It's been a bad week for security leaders. Bruce Schneier has been lambasted for asking whether we need a security industry at all, Ross Anderson published an article "commissioned by the Federal Reserve" that was riddled with errors, and now the chief security researcher of one of the leading security firms, Mikko Hyponnen, proposes a lame duck idea.
I feel very conflicted. On the one hand, I applaud these people for airing some opinions -- we need open discussion and new ideas. On the other hand, there is a serious difference between conjecturing in a scientific sense, in order to spark some serious debate, and selling snake oil.
The latter is often the result of moral hazard. As Ross Anderson complains about banks, when we sell a false statement such as "our systems are secure, so it must be your fault," then our own standards slip due to our own beliefs, and eventually we get the reverse of what we are selling.
Fair enough, but this moral hazard also applies to the writer of security ideas. I feel very strongly about this, as ordinary users are paying for this! When someone gets phished, they lose a lot. Of time, reputation, credit, etc etc. Sometimes money, and at least someone loses the money in a successful phish.
Maybe Schneier is really saying "With leadership like this, you'd be better off without a security industry?"
When a company starts selling "security" ... or merely writing about it ... then maybe we need to consider the liability for this. Class action suits are already in play, and I think it is only a matter of time before software vendors also find themselves responsible for their fraudulent sales by one means or another.
Maybe it is time to call a spade a spade. Forget snake oil. Call it fraud!
The very definition of fraud is discussed by Joseph T. Wells, perhaps America's most voluble presenter on the subject:
Under common law, three elements are required to prove fraud: a material false statement made with an intent to deceive (scienter), a victim’s reliance on the statement and damages.
I'd suggest that you read the entire article.... Several times! Meanwhile, let's cast the definition of fraud over one of the ideas facing us today, the suggestion of a .bank TLD.
Do we have a material false statement?
The Internet Corporation for Assigned Names and Numbers, the body that creates new top-level domains, should create a new, secure domain just for this reason—something like “.bank,” for example.
What is false about that? Specifically, a .bank TLD does not give any vestige of security at all, as discussed earlier. That's one tick in the box.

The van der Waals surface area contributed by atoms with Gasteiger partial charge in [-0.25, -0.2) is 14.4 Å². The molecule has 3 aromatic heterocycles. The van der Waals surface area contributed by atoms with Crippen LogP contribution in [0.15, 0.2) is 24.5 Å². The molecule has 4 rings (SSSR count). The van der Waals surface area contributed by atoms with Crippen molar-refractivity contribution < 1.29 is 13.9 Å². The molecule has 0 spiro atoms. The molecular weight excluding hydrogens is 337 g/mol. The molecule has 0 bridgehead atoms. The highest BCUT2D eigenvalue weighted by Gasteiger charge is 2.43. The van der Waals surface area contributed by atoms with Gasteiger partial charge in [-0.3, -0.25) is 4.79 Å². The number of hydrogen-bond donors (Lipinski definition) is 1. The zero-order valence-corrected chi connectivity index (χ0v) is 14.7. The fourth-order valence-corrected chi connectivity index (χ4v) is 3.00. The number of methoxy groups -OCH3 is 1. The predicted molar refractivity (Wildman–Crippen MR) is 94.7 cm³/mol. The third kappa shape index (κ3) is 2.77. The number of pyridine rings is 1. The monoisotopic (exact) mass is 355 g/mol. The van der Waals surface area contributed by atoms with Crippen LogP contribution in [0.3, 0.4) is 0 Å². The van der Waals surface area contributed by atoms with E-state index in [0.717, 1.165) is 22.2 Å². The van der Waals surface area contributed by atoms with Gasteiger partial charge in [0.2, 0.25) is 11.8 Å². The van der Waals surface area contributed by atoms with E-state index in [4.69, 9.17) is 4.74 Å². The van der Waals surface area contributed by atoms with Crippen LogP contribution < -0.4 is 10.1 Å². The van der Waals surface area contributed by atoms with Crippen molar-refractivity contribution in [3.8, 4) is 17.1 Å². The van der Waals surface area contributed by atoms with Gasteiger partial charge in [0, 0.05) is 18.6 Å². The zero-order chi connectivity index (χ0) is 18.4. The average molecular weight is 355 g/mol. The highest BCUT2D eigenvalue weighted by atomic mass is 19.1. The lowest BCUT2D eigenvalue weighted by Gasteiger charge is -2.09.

Showing "intent" is harder it seems, so let's refer to JTW again:
There is no such thing as an accidental fraud. What separates error from fraud is intent, the accidental from the intentional. Assume [the] statements contain material false statements: Were they caused by error or fraud? The problem with proving intent is that it requires determining a person’s state of mind. As a result, intent usually is proven circumstantially. Some of the ways we can help prove intent by circumstantial evidence include
- motive, ...
- opportunity, ...
- repetitive acts, ...
- witness statements, ...
- concealment. ...
Only the last is clearly not present, as publication of the idea in foreign policy is pretty much out in the open :) Motive is clearly present:
Registering new domains under such a top-level domain could then be restricted to bona fide financial organizations. And the price for the domain wouldn’t be just a few dollars: It could be something like $50,000—making it prohibitively expensive to most copycats. Banks would love this. They would move their existing online banks under a more secure domain in no time.
That's an invitation for someone to make some easy money if ever I saw it. That looks like the sort of rewards only seen in crime.
Opportunity is generally open but hard, in that anyone can submit a proposal to ICANN and create a TLD, in theory. Repetitive acts ... would depend on who is doing this, and as this is simply an idea being floated, we can't pinpoint anyone. Witness statements are also dependent on the idea turning into practice.
I would then call "intent" a cautious positive. If this idea was turned into reality, we can suggest motive and opportunity.
Next, JT Wells says "a victim's reliance on the statement." Well, that seems a slam dunk, if you've ever worked with banks. As a quick generalisation, they are only capable of doing security thinking in the most extreme of contexts, and they frequently rely on outside companies with a reputation in security sales to advise them.
Finally, damages will follow in due course, in any actual phishing attacks. It isn't necessary for us to predict these, simply to say that if they occurred , the rest of the discussion will complete the claim.
This isn't a court of law, and even if it were, we are unlikely to find an idea fraudulent. However, it seems plausible that we can apply the same test that the lawyers do. In that sense, it seems that the idea of a .bank TLD, if it were taken forward as a security proposal, would run the risk of being ruled as fraud.Posted by iang at May 10, 2007 04:26 PM | TrackBack